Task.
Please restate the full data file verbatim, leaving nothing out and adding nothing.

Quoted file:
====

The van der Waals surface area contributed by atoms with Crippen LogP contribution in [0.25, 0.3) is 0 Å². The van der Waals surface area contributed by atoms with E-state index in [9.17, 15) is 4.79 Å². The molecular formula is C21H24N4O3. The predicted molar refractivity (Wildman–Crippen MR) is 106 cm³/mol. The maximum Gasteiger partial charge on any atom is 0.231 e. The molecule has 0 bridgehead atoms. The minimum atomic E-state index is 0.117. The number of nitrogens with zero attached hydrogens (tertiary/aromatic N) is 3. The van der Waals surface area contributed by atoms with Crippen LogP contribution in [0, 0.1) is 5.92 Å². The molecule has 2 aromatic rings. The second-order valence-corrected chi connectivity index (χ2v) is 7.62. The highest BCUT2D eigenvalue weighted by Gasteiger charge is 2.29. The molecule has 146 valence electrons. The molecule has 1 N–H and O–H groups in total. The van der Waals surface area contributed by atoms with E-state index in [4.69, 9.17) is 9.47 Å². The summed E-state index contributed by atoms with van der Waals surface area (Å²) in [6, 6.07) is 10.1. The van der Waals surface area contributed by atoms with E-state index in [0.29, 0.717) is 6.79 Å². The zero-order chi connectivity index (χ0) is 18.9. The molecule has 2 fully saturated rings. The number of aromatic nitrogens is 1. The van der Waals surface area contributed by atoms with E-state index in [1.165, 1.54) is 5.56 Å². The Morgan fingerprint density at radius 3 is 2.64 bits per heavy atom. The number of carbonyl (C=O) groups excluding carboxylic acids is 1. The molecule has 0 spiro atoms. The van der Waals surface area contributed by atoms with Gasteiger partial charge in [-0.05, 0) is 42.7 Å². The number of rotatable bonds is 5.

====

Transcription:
The van der Waals surface area contributed by atoms with Crippen LogP contribution in [0.25, 0.3) is 0 Å². The van der Waals surface area contributed by atoms with E-state index in [9.17, 15) is 4.79 Å². The molecular formula is C21H24N4O3. The predicted molar refractivity (Wildman–Crippen MR) is 106 cm³/mol. The maximum Gasteiger partial charge on any atom is 0.231 e. The molecule has 0 bridgehead atoms. The minimum atomic E-state index is 0.117. The number of nitrogens with zero attached hydrogens (tertiary/aromatic N) is 3. The van der Waals surface area contributed by atoms with Crippen LogP contribution in [0, 0.1) is 5.92 Å². The molecule has 2 aromatic rings. The second-order valence-corrected chi connectivity index (χ2v) is 7.62. The highest BCUT2D eigenvalue weighted by Gasteiger charge is 2.29. The molecule has 146 valence electrons. The molecule has 1 N–H and O–H groups in total. The van der Waals surface area contributed by atoms with E-state index in [4.69, 9.17) is 9.47 Å². The summed E-state index contributed by atoms with van der Waals surface area (Å²) in [6, 6.07) is 10.1. The van der Waals surface area contributed by atoms with E-state index in [0.29, 0.717) is 6.79 Å². The zero-order chi connectivity index (χ0) is 18.9. The molecule has 2 fully saturated rings. The number of aromatic nitrogens is 1. The van der Waals surface area contributed by atoms with E-state index in [1.165, 1.54) is 5.56 Å². The Morgan fingerprint density at radius 3 is 2.64 bits per heavy atom. The number of carbonyl (C=O) groups excluding carboxylic acids is 1. The molecule has 0 spiro atoms. The van der Waals surface area contributed by atoms with Gasteiger partial charge in [-0.05, 0) is 42.7 Å². The number of rotatable bonds is 5.